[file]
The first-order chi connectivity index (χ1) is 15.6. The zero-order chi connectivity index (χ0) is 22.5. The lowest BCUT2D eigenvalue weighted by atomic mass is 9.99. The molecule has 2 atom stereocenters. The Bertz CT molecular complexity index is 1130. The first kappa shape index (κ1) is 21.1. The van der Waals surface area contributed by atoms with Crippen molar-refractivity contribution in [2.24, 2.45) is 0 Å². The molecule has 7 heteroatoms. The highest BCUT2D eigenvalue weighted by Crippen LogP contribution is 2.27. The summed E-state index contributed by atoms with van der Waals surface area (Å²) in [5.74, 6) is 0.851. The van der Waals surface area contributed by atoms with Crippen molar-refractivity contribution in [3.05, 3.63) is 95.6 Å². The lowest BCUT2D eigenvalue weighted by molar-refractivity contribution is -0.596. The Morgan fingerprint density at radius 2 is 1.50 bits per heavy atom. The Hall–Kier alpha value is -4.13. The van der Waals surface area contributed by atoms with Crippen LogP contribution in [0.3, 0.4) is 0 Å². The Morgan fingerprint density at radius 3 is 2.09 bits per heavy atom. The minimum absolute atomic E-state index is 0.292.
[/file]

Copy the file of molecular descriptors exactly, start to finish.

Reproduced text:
The first-order chi connectivity index (χ1) is 15.6. The zero-order chi connectivity index (χ0) is 22.5. The lowest BCUT2D eigenvalue weighted by atomic mass is 9.99. The molecule has 2 atom stereocenters. The Bertz CT molecular complexity index is 1130. The first kappa shape index (κ1) is 21.1. The van der Waals surface area contributed by atoms with Crippen molar-refractivity contribution in [2.24, 2.45) is 0 Å². The molecule has 7 heteroatoms. The highest BCUT2D eigenvalue weighted by Crippen LogP contribution is 2.27. The summed E-state index contributed by atoms with van der Waals surface area (Å²) in [5.74, 6) is 0.851. The van der Waals surface area contributed by atoms with Crippen molar-refractivity contribution in [3.05, 3.63) is 95.6 Å². The lowest BCUT2D eigenvalue weighted by molar-refractivity contribution is -0.596. The Morgan fingerprint density at radius 2 is 1.50 bits per heavy atom. The Hall–Kier alpha value is -4.13. The van der Waals surface area contributed by atoms with Crippen LogP contribution in [0.3, 0.4) is 0 Å². The Morgan fingerprint density at radius 3 is 2.09 bits per heavy atom. The minimum absolute atomic E-state index is 0.292.